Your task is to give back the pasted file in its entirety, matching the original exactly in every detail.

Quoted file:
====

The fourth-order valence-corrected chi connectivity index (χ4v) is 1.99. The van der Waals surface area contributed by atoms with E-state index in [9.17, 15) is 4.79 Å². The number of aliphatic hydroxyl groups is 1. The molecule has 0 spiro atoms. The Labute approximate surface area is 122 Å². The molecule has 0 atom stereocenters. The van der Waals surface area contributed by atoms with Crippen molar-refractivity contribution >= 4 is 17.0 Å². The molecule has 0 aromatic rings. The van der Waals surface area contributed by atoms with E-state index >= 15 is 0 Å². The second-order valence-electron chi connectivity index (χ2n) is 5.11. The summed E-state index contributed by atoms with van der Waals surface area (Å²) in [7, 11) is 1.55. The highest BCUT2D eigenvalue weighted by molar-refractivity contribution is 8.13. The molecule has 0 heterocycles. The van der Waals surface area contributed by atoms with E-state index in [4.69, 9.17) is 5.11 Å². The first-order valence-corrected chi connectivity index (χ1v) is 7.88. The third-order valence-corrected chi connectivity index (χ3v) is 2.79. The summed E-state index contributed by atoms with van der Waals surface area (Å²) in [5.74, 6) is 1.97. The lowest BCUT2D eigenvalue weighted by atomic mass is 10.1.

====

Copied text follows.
The fourth-order valence-corrected chi connectivity index (χ4v) is 1.99. The van der Waals surface area contributed by atoms with E-state index in [9.17, 15) is 4.79 Å². The number of aliphatic hydroxyl groups is 1. The molecule has 0 spiro atoms. The Labute approximate surface area is 122 Å². The molecule has 0 atom stereocenters. The van der Waals surface area contributed by atoms with Crippen molar-refractivity contribution >= 4 is 17.0 Å². The molecule has 0 aromatic rings. The van der Waals surface area contributed by atoms with E-state index >= 15 is 0 Å². The second-order valence-electron chi connectivity index (χ2n) is 5.11. The summed E-state index contributed by atoms with van der Waals surface area (Å²) in [7, 11) is 1.55. The highest BCUT2D eigenvalue weighted by molar-refractivity contribution is 8.13. The molecule has 0 heterocycles. The van der Waals surface area contributed by atoms with E-state index in [4.69, 9.17) is 5.11 Å². The first-order valence-corrected chi connectivity index (χ1v) is 7.88. The third-order valence-corrected chi connectivity index (χ3v) is 2.79. The summed E-state index contributed by atoms with van der Waals surface area (Å²) in [5.74, 6) is 1.97. The lowest BCUT2D eigenvalue weighted by atomic mass is 10.1.